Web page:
Alkaline fuel cell developer AFC Energy (LON:AFC) has raised £3.95 million in a share placing priced at 40p per share. The move was heavily supported by AFC Energy’s industry partner, ASX-listed Linc Energy (ASX: LNC), which has increased its stake in the business to 12% from 9.67%. Linc has now been granted a right of first refusal in the territories it operates in, relating to all applications for a combination of AFC Energy’s fuel cell technology with hydrogen derived from coal.
The success of the fundraising was muted by news that AFC Energy’s managing director, Edward Wilson, has resigned due to differences in opinion regarding the strategic direction of the company. Wilson was hired as director of manufacturing in September 2010 and later promoted to MD in February this year. His appointment saw previous CEO Ian Balchin move to deputy chairman. AFC Energy did not elaborate on the situation but said it was now looking for a CEO with international experience in the energy sector to lead the company through the next phase of its development and commercialisation.
AFC Energy has earmarked the new funding, which was raised at a slight premium to Wednesday’s share price, to increase the testing of its commercial fuel cell systems including the expansion of operating premises. The cash is also expected to provide working capital well in to 2013. AFC Energy currently has a cash balance of approximately £3.6 million. The AFC Energy share price rose to 48p yesterday but this morning fell back by 3.5p to 44.5p.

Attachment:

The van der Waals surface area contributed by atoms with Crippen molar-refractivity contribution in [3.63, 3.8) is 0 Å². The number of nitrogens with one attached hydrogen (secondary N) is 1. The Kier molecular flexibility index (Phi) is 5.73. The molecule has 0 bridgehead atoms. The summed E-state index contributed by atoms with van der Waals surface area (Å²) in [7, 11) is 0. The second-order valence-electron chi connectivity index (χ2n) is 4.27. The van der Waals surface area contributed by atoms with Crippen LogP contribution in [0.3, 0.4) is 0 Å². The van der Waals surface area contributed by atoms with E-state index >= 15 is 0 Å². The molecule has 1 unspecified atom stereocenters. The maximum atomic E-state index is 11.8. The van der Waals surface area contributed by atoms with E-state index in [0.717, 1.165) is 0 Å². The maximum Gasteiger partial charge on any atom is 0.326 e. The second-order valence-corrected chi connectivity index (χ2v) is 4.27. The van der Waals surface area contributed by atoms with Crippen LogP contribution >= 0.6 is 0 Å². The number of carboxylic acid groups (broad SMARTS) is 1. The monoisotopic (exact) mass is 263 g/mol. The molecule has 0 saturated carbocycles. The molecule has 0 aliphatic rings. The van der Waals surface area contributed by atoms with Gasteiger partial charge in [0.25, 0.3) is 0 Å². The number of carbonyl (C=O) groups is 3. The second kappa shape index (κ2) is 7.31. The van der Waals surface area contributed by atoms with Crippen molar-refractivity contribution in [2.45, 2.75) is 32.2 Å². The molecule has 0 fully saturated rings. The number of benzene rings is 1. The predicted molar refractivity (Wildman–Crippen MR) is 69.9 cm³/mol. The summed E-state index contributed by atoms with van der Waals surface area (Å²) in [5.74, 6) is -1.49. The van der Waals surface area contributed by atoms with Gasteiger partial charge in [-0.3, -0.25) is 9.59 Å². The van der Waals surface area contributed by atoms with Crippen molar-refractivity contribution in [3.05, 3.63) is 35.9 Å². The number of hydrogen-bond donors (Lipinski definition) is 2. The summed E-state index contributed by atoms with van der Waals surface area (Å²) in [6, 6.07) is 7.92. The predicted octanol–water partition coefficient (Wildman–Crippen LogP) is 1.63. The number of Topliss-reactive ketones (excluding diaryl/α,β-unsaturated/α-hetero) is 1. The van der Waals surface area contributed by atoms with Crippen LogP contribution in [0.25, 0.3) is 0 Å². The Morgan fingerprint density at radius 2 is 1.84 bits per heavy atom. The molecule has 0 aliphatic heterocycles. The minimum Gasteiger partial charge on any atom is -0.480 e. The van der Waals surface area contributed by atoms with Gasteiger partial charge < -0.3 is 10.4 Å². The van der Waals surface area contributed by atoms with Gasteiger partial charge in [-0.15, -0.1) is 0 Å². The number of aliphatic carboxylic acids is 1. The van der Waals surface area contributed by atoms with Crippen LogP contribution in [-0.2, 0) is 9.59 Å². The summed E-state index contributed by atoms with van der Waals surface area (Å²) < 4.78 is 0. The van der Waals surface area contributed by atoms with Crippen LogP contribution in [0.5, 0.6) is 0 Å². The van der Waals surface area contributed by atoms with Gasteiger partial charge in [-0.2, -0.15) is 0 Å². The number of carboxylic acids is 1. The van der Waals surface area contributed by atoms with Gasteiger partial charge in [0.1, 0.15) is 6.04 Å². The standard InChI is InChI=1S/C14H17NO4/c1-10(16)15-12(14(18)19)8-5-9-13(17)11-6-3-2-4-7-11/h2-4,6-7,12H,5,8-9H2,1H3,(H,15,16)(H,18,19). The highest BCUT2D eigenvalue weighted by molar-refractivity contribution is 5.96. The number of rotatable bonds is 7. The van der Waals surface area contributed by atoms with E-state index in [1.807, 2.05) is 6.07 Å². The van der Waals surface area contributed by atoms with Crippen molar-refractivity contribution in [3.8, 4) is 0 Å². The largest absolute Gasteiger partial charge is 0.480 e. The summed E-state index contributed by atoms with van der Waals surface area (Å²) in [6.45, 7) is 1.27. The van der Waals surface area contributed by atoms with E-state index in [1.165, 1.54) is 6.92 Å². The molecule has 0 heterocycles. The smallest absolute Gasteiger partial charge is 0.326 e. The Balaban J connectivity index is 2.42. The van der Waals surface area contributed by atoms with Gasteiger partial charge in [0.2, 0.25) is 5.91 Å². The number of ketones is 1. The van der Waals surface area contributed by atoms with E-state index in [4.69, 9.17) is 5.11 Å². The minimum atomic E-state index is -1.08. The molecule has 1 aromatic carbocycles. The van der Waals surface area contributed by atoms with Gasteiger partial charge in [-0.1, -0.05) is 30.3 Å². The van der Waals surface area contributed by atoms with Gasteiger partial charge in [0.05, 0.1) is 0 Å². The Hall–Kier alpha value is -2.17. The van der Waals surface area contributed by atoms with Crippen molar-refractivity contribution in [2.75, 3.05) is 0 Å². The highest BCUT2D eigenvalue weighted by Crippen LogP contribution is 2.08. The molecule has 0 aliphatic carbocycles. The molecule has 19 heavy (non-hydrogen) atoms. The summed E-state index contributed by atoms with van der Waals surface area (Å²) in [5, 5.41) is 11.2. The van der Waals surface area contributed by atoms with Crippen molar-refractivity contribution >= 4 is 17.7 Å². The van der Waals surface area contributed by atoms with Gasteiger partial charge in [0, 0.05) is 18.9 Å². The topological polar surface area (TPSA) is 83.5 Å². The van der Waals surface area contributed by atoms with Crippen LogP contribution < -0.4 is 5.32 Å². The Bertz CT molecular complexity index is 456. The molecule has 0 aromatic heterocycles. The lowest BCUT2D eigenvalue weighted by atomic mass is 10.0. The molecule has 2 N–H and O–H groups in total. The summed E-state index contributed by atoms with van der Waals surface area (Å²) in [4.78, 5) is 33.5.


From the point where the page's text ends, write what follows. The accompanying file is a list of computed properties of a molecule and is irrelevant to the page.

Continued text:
The company’s relationship with Linc Energy dates back to December 2009 when the two sides agreed a deal to use an AFC Energy fuel cell system at Linc’s underground coal gasification (UCG) demonstration facility in Chinchilla, Australia. Hydrogen produced from Linc’s UCG process is an ideal feedstock for AFC Energy's fuel cell systems. The system was successfully deployed last June.
Ian Balchin said: “We are delighted that Linc Energy and some of our other substantial shareholders have demonstrated their confidence in the company by making this further investment.”
Separately, the company said it remained on track to deliver its commercial Beta system to drugs giant AkzoNobel once a hazard and operability study (HAZOP) to permit its operation at the AkzoNobel site is complete. AkzoNobel was AFC Energy's first major partner. The company wants to use AFC Energy’s fuel cells to generate electricity from surplus hydrogen at its chlor-alkali sites. Trials of the Alpha system already been completed.